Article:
May 14th, 2003, 09:46 AM
Here's a little puzzler for those of you with a puzzling mind ...
I'm writing a licence manager / key generator to protect a piece of software (an add-in for the NT IIS Admin service). The user will have to re-licence periodically and will be asked for the server IP that their system runs on and will be given a new licence.
But why are you posting this?
I want to be fairly sure that the users won't be able to figure out how to make their own codes once they have several licences to compare. If anyone can figure it out this one I'll post this version of the code and rewrite it (sorry - I can't post it if I use it - I'm being paid for this one ) and we'll try again
What will the user know?
Say the users IP was 184.108.40.206. They would get the following licences/expiry dates:
Expires 01/04/2003: 3EAC281-3F9B7CE-3F91CB9-4088350
Expires 01/06/2003: 3EAC281-3F9B7D2-3F91CB9-4088350
Expires 01/01/2004: 3EAC282-3F9B7CF-3F91CB9-4088350
Expires 01/06/2004: 3EAC281-3F9B7D2-3F91CB9-4088351
Create a code with a new expiry data.
Create a code with a new IP address
\"I may not agree with what you say, but I will defend to the death your right to say it.\"
Sir Winston Churchill.
May 14th, 2003, 10:24 AM
Why not make a string consisting of
secretword:ip address:expiry date in some format
and md5 hash it (or hash with another algorithm)? Then the client does the same computation to check if it produces the right result?
Of course you might need the expiry date sent plaintext too, but that's ok you can just append it or something.
The codes are going to be long, but if you're worried, use a hashing algorithm that produces shorter codes. 32-bit CRC should do fairly nicely (although clearly less good than md5)
May 14th, 2003, 11:25 AM
Here's a suggestion. Why use some self composed algortihm for this kind of tasks when there are so many standarized encryption methods that would do exactly the same, only much better. I would have come up with a concrete suggestion - but I can't think of anything right now.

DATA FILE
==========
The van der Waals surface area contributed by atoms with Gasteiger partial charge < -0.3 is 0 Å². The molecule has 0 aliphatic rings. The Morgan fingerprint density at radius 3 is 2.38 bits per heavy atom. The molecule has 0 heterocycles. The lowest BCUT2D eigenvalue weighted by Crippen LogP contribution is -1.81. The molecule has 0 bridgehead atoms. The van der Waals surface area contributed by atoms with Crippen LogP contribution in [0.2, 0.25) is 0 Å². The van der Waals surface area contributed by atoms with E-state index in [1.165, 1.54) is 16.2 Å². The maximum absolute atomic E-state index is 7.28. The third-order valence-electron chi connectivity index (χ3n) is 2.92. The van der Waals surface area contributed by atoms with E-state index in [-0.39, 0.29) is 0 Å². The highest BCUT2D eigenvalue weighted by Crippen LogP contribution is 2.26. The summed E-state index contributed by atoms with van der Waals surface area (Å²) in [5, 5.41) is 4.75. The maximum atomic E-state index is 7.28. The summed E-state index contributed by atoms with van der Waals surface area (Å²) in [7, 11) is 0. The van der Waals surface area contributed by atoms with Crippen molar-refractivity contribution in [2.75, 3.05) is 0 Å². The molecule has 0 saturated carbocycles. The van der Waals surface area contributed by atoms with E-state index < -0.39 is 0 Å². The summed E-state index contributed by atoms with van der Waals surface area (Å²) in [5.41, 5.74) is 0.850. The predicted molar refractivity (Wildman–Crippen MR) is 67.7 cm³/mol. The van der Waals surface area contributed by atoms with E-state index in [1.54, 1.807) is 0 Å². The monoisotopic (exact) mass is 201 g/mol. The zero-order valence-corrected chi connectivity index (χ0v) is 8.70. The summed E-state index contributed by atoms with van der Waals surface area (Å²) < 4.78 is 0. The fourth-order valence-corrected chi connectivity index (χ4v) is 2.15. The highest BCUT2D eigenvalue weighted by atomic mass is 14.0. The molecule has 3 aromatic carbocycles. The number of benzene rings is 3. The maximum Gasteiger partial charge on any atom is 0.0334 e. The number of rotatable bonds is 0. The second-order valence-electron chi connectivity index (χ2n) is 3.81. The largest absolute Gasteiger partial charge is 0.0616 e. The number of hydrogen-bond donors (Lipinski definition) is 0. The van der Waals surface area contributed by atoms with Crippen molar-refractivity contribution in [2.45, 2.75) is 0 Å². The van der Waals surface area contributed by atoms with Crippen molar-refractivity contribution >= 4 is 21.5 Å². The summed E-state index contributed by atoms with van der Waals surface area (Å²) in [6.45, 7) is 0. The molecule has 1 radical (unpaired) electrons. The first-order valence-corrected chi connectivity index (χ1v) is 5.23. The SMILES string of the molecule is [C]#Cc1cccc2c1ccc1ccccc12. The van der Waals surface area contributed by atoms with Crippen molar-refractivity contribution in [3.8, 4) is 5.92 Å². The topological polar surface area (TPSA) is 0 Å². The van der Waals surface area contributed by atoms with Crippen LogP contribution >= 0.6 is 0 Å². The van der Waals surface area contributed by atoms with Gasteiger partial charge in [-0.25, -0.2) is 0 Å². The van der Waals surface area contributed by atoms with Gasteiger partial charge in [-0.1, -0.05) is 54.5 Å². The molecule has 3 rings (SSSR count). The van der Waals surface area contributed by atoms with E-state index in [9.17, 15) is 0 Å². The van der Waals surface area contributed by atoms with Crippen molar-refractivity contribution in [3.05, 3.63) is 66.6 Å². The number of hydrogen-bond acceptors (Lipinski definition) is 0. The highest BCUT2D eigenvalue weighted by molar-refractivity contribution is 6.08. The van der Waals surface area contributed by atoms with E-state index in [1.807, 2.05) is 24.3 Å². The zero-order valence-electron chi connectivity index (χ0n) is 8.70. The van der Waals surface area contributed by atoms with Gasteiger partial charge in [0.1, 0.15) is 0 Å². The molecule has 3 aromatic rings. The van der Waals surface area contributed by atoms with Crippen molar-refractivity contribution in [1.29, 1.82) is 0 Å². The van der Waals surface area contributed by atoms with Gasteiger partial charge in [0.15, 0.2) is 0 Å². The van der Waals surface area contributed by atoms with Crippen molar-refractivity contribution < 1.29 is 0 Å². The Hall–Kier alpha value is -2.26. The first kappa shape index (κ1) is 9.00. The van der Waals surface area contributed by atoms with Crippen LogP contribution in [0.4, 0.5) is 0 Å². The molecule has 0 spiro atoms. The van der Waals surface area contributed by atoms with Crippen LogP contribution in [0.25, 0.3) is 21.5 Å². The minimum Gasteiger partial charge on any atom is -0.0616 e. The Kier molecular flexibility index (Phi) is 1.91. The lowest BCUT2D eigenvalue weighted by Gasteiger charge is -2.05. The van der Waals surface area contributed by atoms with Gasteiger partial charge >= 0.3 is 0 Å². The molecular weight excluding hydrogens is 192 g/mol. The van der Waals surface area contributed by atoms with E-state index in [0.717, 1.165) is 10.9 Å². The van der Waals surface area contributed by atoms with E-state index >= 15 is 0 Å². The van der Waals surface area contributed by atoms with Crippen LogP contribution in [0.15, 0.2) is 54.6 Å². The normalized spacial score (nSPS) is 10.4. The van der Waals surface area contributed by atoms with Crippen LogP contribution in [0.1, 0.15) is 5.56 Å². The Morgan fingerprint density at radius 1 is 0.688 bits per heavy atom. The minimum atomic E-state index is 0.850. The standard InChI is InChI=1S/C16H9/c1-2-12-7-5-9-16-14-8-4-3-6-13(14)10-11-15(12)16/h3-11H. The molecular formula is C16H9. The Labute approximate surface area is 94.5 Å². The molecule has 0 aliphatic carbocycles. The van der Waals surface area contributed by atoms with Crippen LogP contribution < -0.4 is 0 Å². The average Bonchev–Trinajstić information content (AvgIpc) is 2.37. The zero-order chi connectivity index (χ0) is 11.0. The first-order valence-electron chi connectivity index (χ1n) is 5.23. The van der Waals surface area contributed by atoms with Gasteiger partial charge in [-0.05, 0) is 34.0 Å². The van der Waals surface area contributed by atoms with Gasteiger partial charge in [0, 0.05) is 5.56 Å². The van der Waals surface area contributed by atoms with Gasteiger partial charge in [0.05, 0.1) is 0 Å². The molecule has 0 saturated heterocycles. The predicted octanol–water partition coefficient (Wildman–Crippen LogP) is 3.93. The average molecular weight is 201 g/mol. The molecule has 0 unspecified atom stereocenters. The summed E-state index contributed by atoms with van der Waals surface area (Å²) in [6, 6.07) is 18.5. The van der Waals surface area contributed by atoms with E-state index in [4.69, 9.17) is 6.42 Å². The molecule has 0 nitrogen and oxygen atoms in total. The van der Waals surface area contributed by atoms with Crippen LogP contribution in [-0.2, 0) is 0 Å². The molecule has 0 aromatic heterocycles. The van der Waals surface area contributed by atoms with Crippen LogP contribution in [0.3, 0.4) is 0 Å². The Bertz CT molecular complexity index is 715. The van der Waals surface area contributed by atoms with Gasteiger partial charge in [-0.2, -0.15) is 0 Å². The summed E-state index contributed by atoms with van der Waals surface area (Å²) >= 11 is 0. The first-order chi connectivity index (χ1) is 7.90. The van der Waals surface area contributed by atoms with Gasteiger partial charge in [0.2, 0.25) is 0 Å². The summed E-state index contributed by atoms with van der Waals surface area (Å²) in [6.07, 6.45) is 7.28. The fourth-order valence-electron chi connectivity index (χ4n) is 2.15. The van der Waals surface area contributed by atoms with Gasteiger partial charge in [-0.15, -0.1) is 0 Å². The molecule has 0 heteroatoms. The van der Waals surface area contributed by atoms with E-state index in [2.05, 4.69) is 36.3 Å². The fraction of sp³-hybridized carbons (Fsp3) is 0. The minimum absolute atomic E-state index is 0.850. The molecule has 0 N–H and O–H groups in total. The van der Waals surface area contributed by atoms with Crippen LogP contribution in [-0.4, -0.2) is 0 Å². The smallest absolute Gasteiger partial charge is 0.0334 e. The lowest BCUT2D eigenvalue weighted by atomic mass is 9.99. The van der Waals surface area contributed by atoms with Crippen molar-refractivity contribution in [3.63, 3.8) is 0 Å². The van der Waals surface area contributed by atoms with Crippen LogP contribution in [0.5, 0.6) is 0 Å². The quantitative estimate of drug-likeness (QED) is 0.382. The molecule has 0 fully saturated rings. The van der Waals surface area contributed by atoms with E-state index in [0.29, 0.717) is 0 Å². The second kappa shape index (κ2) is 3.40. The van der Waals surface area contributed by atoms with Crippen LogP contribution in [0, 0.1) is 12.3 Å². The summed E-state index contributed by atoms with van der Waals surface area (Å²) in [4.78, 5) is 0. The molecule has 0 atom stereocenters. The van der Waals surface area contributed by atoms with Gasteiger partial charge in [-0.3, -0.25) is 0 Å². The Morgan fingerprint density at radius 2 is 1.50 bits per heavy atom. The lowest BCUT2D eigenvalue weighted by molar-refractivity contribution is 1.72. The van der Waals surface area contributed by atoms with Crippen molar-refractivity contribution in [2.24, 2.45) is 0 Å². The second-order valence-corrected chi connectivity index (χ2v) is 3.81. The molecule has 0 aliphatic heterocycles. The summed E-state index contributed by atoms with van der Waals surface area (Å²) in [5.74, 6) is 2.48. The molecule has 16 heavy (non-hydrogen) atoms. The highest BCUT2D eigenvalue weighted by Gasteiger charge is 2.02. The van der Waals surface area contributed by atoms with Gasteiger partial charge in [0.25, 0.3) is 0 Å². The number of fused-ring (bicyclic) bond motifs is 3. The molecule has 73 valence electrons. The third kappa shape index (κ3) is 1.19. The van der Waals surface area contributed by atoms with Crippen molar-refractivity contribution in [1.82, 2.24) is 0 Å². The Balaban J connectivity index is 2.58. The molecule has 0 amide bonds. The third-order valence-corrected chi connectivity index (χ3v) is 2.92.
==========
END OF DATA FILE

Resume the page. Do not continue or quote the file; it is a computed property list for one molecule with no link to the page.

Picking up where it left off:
It's a cliché, but "security through obscurity" usually isn't good enough....
May 14th, 2003, 02:24 PM
As with most cases anyone attempting to circumvent your security will take the easiest route. I wouldnt bother trying to break your alg. by hand, one would only need a copy of your software and SoftIce to find your code validation routine. One could extract it from there or NOP the check. Unless of course you have a way to prevent this.
May 14th, 2003, 04:18 PM
Here is a quick try at Challenge 1 just because I had a little bit of spare time. I want you to check it and tell me if it works out. Right now I'm just playing with a few values, and am just wondering what the results are. I still am messing with the original IP, and I don't think I'll have the time to figure the part where the IP value is different. So far I think I have found the part of the key that holds the month and year, but I haven't had any time (or the ability) to verify what values will work in those areas.
Here are a couple of assumptions I am making:
1) The key is made by changing the order of the IP & Date after they have undergone some sort of change, or were made by the keygenerator. The result was then converted to HEX.
2) Your dates are in the order "dd/mm/yyyy". Thus 01/06/2003 would be the first day of June, 2003.
3) The key does not contain a value to check weither or not the key was altered. Like a built-in checksum for the key.
Here are a few quick jabs at Challenge 1 below...
Expires 01/06/2005: 3EAC281-3F9B7D2-3F91CB9-4088352
or Expires 01/06/2005: 3EAC282-3F9B7D2-3F91CB9-4088351
Expires 01/04/2004: 3EAC281-3F9B7CE-3F91CB9-4088350
Please tell me if any of those were valid. So far I have essentially changed only one value of the key (except my 'or Expires...') to get those. I don't know if the client (the customer's server) will do any checking on the validity of the code by using some sort of a checksum to check for a change. The checksum-value could be embedded into the key, and could provide more difficulty in generating new keys until the client figures out there is a checksum, and decides to change your plug-in/program to not verify the checksum, or care about the result.
My main goal here is to tell you what I have come up with to go against your algorithm (so far). Implementation of stuff is always a big issue, because many good things have been used incorrectly, and had...bad...results. My guess is that it would be very difficult to write a program with even a simple licence/key manager/generator. But, I am trying to focus on the keys generated themselves, and things that I have seen in them. I just want to know if the keys I made can be used, as that is my only goal for now... If I can't meet that goal, then it just means that I might need to consider going into more math classes for my junior high school year...